Recent formation and likely cometary activity of near-Earth asteroid pair 2019 PR2-2019 QR6

Petr Fatka, Nicholas A. Moskovitz, Petr Pravec, Marco Micheli, Maxime Devogèle, Annika Gustafsson, Jay Kueny, Brian Skiff, Peter Kušnirák, Eric Christensen, Judit Ries, Melissa Brucker, Robert Mcmillan, Jeffrey Larsen, Ron Mastaler, Terry Bressi

Research output: Contribution to journalArticlepeer-review

4 Scopus citations


Asteroid pairs are genetically related asteroids that recently separated (<few million years), but still reside on similar heliocentric orbits. A few hundred of these systems have been identified, primarily in the asteroid main belt. Here, we studied a newly discovered pair of near-Earth objects (NEOs): 2019 PR2 and 2019 QR6. Based on broad-band photometry, we found these asteroids to be spectrally similar to D-types, a type rare amongst NEOs. We recovered astrometric observations for both asteroids from the Catalina Sky Survey from 2005, which significantly improved their fitted orbits. With these refinements we ran backwards orbital integrations to study formation and evolutionary history. We found that neither a pure gravitational model nor a model with the Yarkovsky effect could explain their current orbits. We thus implemented two models of comet-like non-gravitational forces based on water or CO sublimation. The first model assumed quasi-continuous, comet-like activity after separation, which suggested a formation time of the asteroid pair $300^{+120}_{-70}$ yr ago. The second model assumed short-term activity for up to one heliocentric orbit (∼13.9 yr) after separation, which suggested that the pair formed 272 ± 7 yr ago. Image stacks showed no activity for 2019 PR2 during its last perihelion passage. These results strongly argue for a common origin that makes these objects the youngest asteroid pair known to date. Questions remain regarding whether these objects derived from a parent comet or asteroid, and how activity may have evolved since their separation.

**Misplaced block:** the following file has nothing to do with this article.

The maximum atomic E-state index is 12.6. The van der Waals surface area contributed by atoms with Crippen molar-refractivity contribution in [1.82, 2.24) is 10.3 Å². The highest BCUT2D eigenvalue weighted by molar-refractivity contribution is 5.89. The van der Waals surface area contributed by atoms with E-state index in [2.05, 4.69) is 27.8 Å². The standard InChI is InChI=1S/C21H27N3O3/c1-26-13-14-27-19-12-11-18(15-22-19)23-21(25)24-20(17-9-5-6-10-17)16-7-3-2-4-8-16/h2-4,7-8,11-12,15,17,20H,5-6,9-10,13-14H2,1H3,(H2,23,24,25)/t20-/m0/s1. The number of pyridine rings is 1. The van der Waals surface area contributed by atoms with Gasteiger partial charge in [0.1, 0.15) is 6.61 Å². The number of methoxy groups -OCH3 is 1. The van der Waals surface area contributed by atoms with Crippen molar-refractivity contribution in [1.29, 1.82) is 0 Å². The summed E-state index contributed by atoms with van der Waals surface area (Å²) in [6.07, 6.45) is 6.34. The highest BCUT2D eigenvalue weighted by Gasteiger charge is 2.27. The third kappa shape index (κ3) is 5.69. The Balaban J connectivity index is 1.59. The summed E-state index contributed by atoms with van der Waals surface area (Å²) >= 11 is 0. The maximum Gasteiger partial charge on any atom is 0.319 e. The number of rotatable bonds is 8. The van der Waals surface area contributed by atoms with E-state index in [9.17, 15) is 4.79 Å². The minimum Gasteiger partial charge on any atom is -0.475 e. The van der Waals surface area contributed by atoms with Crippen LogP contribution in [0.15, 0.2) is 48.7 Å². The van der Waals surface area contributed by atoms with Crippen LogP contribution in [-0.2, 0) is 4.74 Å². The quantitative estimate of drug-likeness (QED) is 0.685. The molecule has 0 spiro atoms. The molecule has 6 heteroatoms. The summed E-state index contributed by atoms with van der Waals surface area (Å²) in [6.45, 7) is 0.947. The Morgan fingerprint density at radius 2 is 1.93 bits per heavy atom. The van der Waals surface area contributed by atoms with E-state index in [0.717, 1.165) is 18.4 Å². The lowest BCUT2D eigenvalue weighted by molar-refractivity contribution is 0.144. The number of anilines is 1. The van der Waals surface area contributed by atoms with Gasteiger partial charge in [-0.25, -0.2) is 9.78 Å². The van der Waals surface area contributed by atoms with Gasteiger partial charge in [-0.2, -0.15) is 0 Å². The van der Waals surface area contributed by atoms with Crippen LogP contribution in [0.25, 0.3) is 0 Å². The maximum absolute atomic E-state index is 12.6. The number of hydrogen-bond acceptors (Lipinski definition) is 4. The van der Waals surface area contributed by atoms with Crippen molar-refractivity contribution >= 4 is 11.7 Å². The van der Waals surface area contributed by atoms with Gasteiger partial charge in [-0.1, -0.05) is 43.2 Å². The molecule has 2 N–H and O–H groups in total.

Original languageEnglish (US)
Pages (from-to)6033-6049
Number of pages17
JournalMonthly Notices of the Royal Astronomical Society
Issue number4
StatePublished - Mar 1 2022


  • Celestial mechanics
  • Minor planets, asteroids: Individual

ASJC Scopus subject areas

  • Astronomy and Astrophysics
  • Space and Planetary Science


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